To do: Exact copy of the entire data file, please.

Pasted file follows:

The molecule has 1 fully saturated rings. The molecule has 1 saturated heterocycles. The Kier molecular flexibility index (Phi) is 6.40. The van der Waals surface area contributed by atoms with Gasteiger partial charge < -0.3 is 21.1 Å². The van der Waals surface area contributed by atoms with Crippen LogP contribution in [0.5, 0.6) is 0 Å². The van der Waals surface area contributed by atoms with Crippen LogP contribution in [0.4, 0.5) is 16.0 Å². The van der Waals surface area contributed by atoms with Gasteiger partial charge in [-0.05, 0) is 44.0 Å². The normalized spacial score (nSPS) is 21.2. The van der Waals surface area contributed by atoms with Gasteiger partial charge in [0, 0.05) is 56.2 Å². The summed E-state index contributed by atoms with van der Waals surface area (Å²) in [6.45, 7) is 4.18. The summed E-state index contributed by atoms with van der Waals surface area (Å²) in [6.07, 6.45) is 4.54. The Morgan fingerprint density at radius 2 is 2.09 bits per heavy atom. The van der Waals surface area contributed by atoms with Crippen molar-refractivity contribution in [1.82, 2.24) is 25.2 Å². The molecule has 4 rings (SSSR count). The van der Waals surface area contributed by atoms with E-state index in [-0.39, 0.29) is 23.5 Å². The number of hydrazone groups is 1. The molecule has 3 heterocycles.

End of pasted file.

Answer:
The molecule has 1 fully saturated rings. The molecule has 1 saturated heterocycles. The Kier molecular flexibility index (Phi) is 6.40. The van der Waals surface area contributed by atoms with Gasteiger partial charge < -0.3 is 21.1 Å². The van der Waals surface area contributed by atoms with Crippen LogP contribution in [0.5, 0.6) is 0 Å². The van der Waals surface area contributed by atoms with Crippen LogP contribution in [0.4, 0.5) is 16.0 Å². The van der Waals surface area contributed by atoms with Gasteiger partial charge in [-0.05, 0) is 44.0 Å². The normalized spacial score (nSPS) is 21.2. The van der Waals surface area contributed by atoms with Gasteiger partial charge in [0, 0.05) is 56.2 Å². The summed E-state index contributed by atoms with van der Waals surface area (Å²) in [6.45, 7) is 4.18. The summed E-state index contributed by atoms with van der Waals surface area (Å²) in [6.07, 6.45) is 4.54. The Morgan fingerprint density at radius 2 is 2.09 bits per heavy atom. The van der Waals surface area contributed by atoms with Crippen molar-refractivity contribution in [1.82, 2.24) is 25.2 Å². The molecule has 4 rings (SSSR count). The van der Waals surface area contributed by atoms with E-state index in [-0.39, 0.29) is 23.5 Å². The number of hydrazone groups is 1. The molecule has 3 heterocycles.